#FlashbackFriday (Photo by Lauren Nelson/Wikimedia Commons)
November 29, 2008
Clemson came into the 2008 season with high expectations. After two decades of being stuck in the throws of mediocrity, the Tigers came into the season ranked ninth. A season opening win vs #24 Alabama in the inaugural Chic Fil A Kickoff Classic would put the Clemson program on the path back to national relevance. That win never came though.
Nick Saban’s Crimson Tide gave Clemson a thorough 34-10 beating that night in Atlanta, and the game wasn’t even that close. They’d rebound with wins over Citadel, NCST, and SC State, but then the bottom fell out. A home loss to Maryland, followed by an embarrassing 12-7 Thursday night loss to Wake Forest in Winston Salem had the Tigers sitting at just 3-3. Enter Dabo Swinney.
Tommy Bowden was fired following the nationally televised loss to Wake Forest and Swinney was tapped as the guy to step in and make the best of a bad situation. Being a young wide receivers coach who’d never even been a coordinator, Swinney was basically only expected to take over, steady the ship, and get through the rest of the season, while the higher ups conducted a national search for Bowden’s permanent replacement.
One of Swinney’s first moves after taking over was to replace offensive coordinator Rob Spence with Billy Napier. He wanted to ensure the best players were being utilized, and being put in the situations to have success. When you have the likes of James Davis and CJ Spiller in your backfield, those are the guys that need to be the focal point of your offense, and with Spence that wasn’t always the case.
The Tigers would drop their first game with Dabo at the helm, losing 21-17 at home to Georgia Tech. Despite the loss, it was easy to see the renewed energy. The young, very enthusiastic Swinney was already having a noticeable impact. That impact was not only being felt by the players, but also the fan base. It was readily apparent that these players were buying in, and that they wanted to play for their new head coach.
Clemson went out and won three of their next four, with wins over BC, Duke, and UVA. The only loss came to #24 FSU, on the road in Tallahassee. The Tigers were 6-5, and needed a win over in state rival South Carolina to become bowl eligible. They also needed a win if they wanted their new head coach to have any shot at being retained full time. With candidates like Gary Patterson, Lane Kiffin, Bud Foster, and Brent Venables, Swinney needed all the help he could get.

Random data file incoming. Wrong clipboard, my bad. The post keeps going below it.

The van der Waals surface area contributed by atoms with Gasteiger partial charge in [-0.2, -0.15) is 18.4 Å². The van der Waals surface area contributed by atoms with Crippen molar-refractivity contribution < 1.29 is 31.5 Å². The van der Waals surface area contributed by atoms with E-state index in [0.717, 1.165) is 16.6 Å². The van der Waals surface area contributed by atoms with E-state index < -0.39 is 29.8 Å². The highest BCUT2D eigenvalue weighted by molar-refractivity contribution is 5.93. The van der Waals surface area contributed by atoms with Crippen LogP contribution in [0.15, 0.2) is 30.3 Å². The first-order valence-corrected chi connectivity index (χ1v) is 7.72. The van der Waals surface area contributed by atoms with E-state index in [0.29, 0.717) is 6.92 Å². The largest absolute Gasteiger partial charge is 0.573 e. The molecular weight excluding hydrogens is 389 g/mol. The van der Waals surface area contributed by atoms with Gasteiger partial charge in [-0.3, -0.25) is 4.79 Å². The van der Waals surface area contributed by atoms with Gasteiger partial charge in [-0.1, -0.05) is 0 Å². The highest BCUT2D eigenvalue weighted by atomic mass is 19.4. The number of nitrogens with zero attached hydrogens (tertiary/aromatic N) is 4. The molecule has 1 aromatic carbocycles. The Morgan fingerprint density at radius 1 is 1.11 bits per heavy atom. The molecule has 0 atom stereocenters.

The Gamecocks were 6-5 themselves and led by head coach Steve Spurrier. This wasn’t a really good South Carolina team, but it wasn’t one of those bad teams they’d been known to have over the years either. They had a solid squad, with a decent defense. They also had one of the best offensive minds in the game as a head coach, squaring off against a rookie, interim head coach trying to prove himself and show he wasn’t in over his head.
Behind a strong rushing attack, the Tigers not only beat the rival Gamecocks, they beat them handily 31-14. Playing his final game in The Valley, James Davis carried the ball 24 times for 91 yards, and scored 3 TDs, doing his part in showing the decision makers that they already had the right man for the job in place. CJ Spiller did his part as well, with 16 carries for 88 yards, adding 3 catches for another 35 yards.
The Tigers ran for 199 yards on the day, keeping the offense in front of the sticks, making the going much easier for QB Cullen Harper. The senior QB had a solid day, going 12-17 for 199 yards and 1 TD in his final home game. That one TD throw was a big one, as he connected with Jacoby Ford for a 50 yard score. It was Fords lone catch on the day, and a ball Harper basically threw from his knees as he was being pressured.
The biggest thing however, just might have been the defensive performance. The Tiger D came to play that day. Gamecock QB Chris Smelley was under pressure much of the day, and ended up tossing 4 interceptions. The defense was relentless and physical, and turned in one big hit after another. The Tigers even blocked a punt on special teams.
When it was over, so was the search for a permanent head coach. Turns out, the right guy was in place all along. The rest as they say, is history. Who knows what happens had Clemson not won this game. However, we do know what wouldn’t have happened had they lost.